Ben and I wanted to do so much in Mexico, after all it is three times the size of Texas and has so much to offer. We had plans to visit Palenque, Oaxaca, Merida, Izamal, and stay until the Day of the Dead festival. But there was a bit of a problem, our tourist visa cards (FMM) were set to expire in less than a week.
“Just 30 days, please”
Stupid right? I know, but we had a “good” reason for it, at least so we thought.
We feared that if we asked for more than 30 days, the immigration officer would ask for proof of onward travel, i.e. a return ticket. That is why we opted to just take the 30 days and not risk getting turned away at the border. However, after she wrote down 30 days on our cards, we realized we made a huge mistake. She didn’t even seem like she had a care in the world, let alone if we stayed in Mexico for 2 days or for the rest of our lives.
After being in Cancun for a few days, we did some research online and found out that we could renew our tourist visa card at the immigration office in Downtown, Cancun for $25 USD each. So, we didn’t really sweat the issue until our visa cards where about to expire.
Renewing the Mexican Tourist Visa Card
Let me start of by saying that contrary to the popular belief, you cannot renew your tourist visa card (aka. FMM) at the immigration office .At least that’s what were told from the officers working there.
I know your probably thinking, we did something wrong, or that our Spanish wasn’t good enough and the immigration officer had no idea what we were talking about but that was not the case.
Once at the immigration office we found someone that spoke a little bit of English and we had our trusty google translator app just in case she didn’t know what we were saying.
She took one look at our cards and said we couldn’t renew them, and that we have to leave the country and come back.
Wait what? But it said we can renew it online, and we were pretty sure we read it on your website as well.
She continued to say, “that our best option was to go to Belize and get a new tourist card with 180 days.”
Unable to convince them to renew our cards, we left the office.
We figured we would simply go back two days later (enough time for them to forget us) and ask a different person and see what they say. We had it all planned out. We even had a plan B, which was to take a colectivo to Playa del Carmen and go to the immigration office there.
But no matter what we tried to do the answer was still “no, you have to leave the country and come back.” All our hopes of renewing our visa card was shattered twice in one day. In Playa del Carmen, we even had someone translating for us and the officer there spoke pretty good English so the language barrier wasn’t the issue.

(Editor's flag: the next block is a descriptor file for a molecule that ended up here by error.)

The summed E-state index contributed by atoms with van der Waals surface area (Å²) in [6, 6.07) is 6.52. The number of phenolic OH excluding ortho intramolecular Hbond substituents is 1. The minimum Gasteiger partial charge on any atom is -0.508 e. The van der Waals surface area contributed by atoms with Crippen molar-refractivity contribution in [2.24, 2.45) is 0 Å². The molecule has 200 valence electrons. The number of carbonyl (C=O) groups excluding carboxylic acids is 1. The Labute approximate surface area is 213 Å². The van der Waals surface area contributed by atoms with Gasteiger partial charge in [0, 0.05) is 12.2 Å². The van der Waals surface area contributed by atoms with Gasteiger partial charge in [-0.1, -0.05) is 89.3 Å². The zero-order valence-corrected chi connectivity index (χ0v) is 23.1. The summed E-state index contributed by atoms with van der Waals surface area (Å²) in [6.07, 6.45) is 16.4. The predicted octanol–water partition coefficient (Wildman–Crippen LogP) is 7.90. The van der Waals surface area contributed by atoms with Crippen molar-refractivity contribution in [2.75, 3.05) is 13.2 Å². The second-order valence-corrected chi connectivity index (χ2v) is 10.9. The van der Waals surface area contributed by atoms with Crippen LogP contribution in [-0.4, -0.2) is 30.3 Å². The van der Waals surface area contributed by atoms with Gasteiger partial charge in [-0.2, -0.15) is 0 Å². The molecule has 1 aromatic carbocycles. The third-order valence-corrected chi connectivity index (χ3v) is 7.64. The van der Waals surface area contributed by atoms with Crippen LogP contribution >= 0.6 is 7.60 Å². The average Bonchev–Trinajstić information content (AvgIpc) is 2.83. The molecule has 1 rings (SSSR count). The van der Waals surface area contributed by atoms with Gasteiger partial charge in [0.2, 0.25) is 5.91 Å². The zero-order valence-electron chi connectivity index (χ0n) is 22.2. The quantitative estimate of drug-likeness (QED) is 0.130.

It is simply not possible to get the Mexican Tourist Card (FMM) renewed.
So now we had two choices, do a visa run to Belize and come back 3 days later, or forget about Mexico and continue our journey down south. Both options would cost us money we could have saved if we just said, “180 days please.” (Shaking my head, us and our “brilliant” ideas.)
We had two days to figure out what we wanted to do and that was barely enough time. In the end, we decided to take an overnight bus to Chetumal, a Mexican city bordering Belize, and catch a chicken bus into Belize City from there.
We took a 2nd class bus, Mayab, from the ADO bus station in Downtown Cancun for $220 pesos (~20 USD) per person to Chetumal at 4:00am. The ride from Cancun to Chetumal was about 6 hours.
Once we got to Chetumal, we opted out of taking a taxi from the Chetumal bus station to the Nuevo Mercado (where the chicken buses to Belize where waiting) and just walked the 5-7 minutes. At the Nuevo Mercado, we saw an array of chicken buses (old American school buses) waiting and all we had to do is look for the bus that was going to our destination, Belize City. The four hour ride cost us $120 pesos (~$12USD) per person.
All that was left to do now was to cross the Mexican border.
Crossing the Border and the Exit Fee Scam
In our research we couldn’t find anything about Belize’s entrance and exit fee however, we found plenty on the Mexico exit fee scam.
Apparently, the officers at the Mexico border will ask tourists leaving the country to pay an exit fee of $300 pesos (~27USD) but what they don’t tell people is that if they flew into the country, the exit fee is usually included in your flight ticket. All you have to do is show them proof of paying the fee with an itemized receipt from your airline and they shut right up and let you pass.
But unfortunately for us, we didn’t have time to call our airline and ask for an itemized receipt for our flight tickets. We thought that our regular receipt and proof of our one way ticket would be enough.
We got to the border, and as expected the immigration officer asked us for $320 pesos per person. We quickly responded by saying that we didn’t have to pay because we payed the fee when we bought our tickets. But he didn’t care. He came up with some bullshit that we couldn’t argue and eventually we gave him the damn fee. When we gave him $700 pesos because we didn’t have the exact amount of $640, he gave us back one hundred and only took the $600 pesos for the both of us. (umm, that has scam written all over it)
Yet again, we fucked up and we were literally paying the price for it. We were relieved to find out that there was at least no entrance fee to Belize, only an exit fee of $37.50BZ (~$19USD) per person.
So the moral of the story is don’t do the same mistake we did. Avoid having to do a visa run to Belize and save money by just asking for 180 days on your visa regardless if you plan on staying in Mexico for that long or not. You never know.